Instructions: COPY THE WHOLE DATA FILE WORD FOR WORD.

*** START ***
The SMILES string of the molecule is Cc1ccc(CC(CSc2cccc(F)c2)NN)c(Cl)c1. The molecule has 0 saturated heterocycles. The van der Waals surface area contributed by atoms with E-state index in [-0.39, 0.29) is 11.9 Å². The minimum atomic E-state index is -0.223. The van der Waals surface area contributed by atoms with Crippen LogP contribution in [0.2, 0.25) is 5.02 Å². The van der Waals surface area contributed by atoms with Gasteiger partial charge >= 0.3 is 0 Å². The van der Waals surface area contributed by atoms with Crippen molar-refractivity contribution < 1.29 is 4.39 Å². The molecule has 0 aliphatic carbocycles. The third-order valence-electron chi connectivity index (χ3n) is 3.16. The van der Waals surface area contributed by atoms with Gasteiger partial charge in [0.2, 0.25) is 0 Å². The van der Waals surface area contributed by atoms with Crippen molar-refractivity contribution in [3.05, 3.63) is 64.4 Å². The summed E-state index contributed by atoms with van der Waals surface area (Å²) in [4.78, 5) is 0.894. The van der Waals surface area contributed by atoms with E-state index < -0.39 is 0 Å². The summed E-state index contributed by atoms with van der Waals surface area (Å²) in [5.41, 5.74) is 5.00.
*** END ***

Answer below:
The SMILES string of the molecule is Cc1ccc(CC(CSc2cccc(F)c2)NN)c(Cl)c1. The molecule has 0 saturated heterocycles. The van der Waals surface area contributed by atoms with E-state index in [-0.39, 0.29) is 11.9 Å². The minimum atomic E-state index is -0.223. The van der Waals surface area contributed by atoms with Crippen LogP contribution in [0.2, 0.25) is 5.02 Å². The van der Waals surface area contributed by atoms with Gasteiger partial charge >= 0.3 is 0 Å². The van der Waals surface area contributed by atoms with Crippen molar-refractivity contribution < 1.29 is 4.39 Å². The molecule has 0 aliphatic carbocycles. The third-order valence-electron chi connectivity index (χ3n) is 3.16. The van der Waals surface area contributed by atoms with Gasteiger partial charge in [0.2, 0.25) is 0 Å². The van der Waals surface area contributed by atoms with Crippen molar-refractivity contribution in [3.05, 3.63) is 64.4 Å². The summed E-state index contributed by atoms with van der Waals surface area (Å²) in [4.78, 5) is 0.894. The van der Waals surface area contributed by atoms with E-state index < -0.39 is 0 Å². The summed E-state index contributed by atoms with van der Waals surface area (Å²) in [5.41, 5.74) is 5.00.